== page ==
Two bookkeeping methods in most common use today are the single-entry bookkeeping system and the double-entry bookkeeping system. Single-entry bookkeeping is adequate for many small businesses; it uses only income and expense accounts recorded primarily in a revenue and expense journal. In the double-entry system, at least two accounting entries are required to properly document each financial transaction. These entries may be recorded to asset, liability, equity, expense, or revenue accounts.
The primary bookkeeping record in single-entry bookkeeping is the cash book, which is similar to a checking account register (in UK: cheque account, current account), except all entries are allocated among several categories of income and expense accounts. Separate account records are maintained for petty cash, accounts payable and receivable, and other relevant transactions such as inventory and travel expenses. To save time and avoid the errors of manual calculations, single-entry bookkeeping can be done today with do-it-yourself bookkeeping software.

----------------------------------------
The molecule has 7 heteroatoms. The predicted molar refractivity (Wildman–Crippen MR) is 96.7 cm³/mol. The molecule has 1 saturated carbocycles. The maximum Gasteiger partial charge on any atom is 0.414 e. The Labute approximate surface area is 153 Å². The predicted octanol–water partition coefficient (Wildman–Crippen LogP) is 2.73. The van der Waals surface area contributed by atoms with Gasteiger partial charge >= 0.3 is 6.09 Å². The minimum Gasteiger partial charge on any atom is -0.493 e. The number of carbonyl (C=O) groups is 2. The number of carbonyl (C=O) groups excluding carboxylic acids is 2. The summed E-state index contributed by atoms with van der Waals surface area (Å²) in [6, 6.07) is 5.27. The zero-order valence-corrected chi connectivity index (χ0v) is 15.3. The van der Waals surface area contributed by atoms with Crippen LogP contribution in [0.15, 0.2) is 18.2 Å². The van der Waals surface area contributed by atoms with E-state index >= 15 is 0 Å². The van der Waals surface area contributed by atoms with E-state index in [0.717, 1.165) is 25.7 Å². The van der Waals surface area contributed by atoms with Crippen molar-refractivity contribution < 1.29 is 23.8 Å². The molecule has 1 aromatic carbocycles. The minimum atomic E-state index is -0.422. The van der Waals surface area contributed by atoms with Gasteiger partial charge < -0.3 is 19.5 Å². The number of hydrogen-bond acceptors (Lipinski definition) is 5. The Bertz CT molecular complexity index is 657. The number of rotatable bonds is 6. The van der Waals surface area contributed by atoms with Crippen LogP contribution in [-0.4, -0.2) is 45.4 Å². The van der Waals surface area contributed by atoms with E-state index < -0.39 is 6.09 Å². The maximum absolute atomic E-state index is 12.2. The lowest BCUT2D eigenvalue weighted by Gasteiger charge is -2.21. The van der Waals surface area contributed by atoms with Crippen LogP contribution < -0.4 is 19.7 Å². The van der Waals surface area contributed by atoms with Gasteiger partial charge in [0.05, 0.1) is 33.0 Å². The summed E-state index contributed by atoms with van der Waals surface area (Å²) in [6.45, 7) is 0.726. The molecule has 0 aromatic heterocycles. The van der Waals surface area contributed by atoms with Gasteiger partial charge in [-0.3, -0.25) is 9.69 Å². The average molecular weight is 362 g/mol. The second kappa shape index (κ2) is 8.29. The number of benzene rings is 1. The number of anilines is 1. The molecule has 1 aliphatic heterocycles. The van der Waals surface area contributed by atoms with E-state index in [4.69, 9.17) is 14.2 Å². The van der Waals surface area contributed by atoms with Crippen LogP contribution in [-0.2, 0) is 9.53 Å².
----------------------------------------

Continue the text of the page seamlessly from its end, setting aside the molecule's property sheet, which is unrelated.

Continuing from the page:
A double-entry bookkeeping system is a set of rules for recording financial information in a financial accounting system in which every transaction or event changes at least two different nominal ledger accounts.